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PayPal shuttering its San Francisco office

A PayPal office

PayPal is reportedly shuttering its office in San Francisco, California.
Source: The Edge Markets

Reportedly, PayPal is shuttering its office in San Francisco, California as it sets on to evaluate its global office footprint. According to various sources, the company is shutting its office at 425 Market Street, San Francisco. As specified in reports, this particular office housed the Xoom business unit of the company. In the year 2015, PayPal took over Xoom, which is mainly a platform for online money transfer technologies and services.

Sources familiar with the internal matters of the company stated that the workers that were posted in that office would now work virtually from the PayPal headquarters stationed at San Jose. However, it is still not clear as to how many of such workers are impacted by this decision.

A spokesperson from PayPal stated how the company was dedicated to determining as to how they could work in ‘the most efficient and collaborative ways possible.’ Moreover, they would specifically calculate their global office footprint, and spaces to make sure that the company, along with employees are on the right track. They added that the covid-19 pandemic had taught the company about the various ways they could work ‘effectively,’ and provide flexibility to all the workers. PayPal, they said, would continue to be entirely committed to the Bay Area, and to California. They would keep on hiring into and invest their ‘business and people working within the state.’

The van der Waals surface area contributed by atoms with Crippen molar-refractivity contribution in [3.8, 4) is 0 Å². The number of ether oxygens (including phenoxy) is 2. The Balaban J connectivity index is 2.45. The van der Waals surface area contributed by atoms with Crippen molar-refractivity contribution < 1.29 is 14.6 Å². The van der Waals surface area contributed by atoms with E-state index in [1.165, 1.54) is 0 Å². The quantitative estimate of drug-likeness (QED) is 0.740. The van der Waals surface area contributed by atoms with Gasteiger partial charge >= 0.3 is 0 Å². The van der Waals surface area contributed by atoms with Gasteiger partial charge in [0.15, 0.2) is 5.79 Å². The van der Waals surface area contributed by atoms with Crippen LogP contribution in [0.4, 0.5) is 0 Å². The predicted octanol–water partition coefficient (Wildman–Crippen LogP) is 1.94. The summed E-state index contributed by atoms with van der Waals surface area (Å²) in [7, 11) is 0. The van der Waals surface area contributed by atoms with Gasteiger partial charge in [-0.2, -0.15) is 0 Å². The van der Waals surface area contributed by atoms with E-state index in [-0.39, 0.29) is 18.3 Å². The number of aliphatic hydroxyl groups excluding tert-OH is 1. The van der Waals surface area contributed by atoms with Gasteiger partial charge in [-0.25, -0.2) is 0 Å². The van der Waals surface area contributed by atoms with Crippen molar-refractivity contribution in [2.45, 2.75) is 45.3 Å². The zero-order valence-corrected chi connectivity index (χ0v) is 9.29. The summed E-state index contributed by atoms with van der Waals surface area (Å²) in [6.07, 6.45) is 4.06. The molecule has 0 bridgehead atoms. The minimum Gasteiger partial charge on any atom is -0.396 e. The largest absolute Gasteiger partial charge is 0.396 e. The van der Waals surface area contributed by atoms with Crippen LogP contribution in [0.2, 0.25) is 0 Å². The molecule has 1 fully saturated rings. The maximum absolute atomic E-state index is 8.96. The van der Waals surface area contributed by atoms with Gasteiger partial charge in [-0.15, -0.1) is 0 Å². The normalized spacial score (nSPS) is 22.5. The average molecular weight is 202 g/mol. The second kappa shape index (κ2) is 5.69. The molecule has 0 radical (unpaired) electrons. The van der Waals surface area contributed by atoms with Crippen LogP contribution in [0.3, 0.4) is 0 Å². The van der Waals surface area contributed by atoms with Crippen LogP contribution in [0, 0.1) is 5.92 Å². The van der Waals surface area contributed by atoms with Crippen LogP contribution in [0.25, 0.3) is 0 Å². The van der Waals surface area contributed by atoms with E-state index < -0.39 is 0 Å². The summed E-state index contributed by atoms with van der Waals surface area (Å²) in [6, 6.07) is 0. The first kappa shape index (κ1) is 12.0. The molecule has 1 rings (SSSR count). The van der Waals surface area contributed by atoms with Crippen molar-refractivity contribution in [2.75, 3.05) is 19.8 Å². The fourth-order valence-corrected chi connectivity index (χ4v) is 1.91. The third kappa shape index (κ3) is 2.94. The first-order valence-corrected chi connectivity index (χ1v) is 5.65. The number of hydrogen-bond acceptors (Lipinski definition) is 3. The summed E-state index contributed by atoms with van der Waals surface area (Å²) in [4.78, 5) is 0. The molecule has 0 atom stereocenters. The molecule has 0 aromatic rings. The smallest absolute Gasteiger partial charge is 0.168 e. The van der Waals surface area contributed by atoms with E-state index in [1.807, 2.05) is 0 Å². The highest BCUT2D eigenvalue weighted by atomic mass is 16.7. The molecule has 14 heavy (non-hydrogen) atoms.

At PayPal, we are continually looking at and evolving how we can work in the most collaborative and efficient ways possible, and we routinely evaluate our global office footprint and spaces to ensure that our company and our employees are best set up for success.

On the anonymous professional network, Blind, an individual had visibly commented on a particular post connected to this topic. They speculated that the reason behind this step could be San Francisco’s Prop C. This levied a tax on many businesses in the city that reportedly earned more than $50 million in gross receipts. The proceeds are to be mostly directed towards housing and services, in order to try and solve the city’s challenges surrounding homelessness. Similarly, Stripe, another fintech, exited its headquarters in San Francisco in 2020, shifting all the way to South San Francisco.

<blockquote class=”twitter-tweet”><p lang=”en” dir=”ltr”>&quot;An individual speculated that the reason behind the move could be SF’s Prop C, which levied a tax upon any biz that earns more than $50 million in gross receipts. Proceeds are to be directed toward housing the homeless.&quot;<a href=”https://t.co/beBhqldzcN”>https://t.co/beBhqldzcN</a></p>&mdash; Sam (@SamSullivan) <a href=”https://twitter.com/SamSullivan/status/1519487200970395650?ref_src=twsrc%5Etfw”>April 28, 2022</a></blockquote> <script async src=”https://platform.twitter.com/widgets.js” charset=”utf-8″></script>



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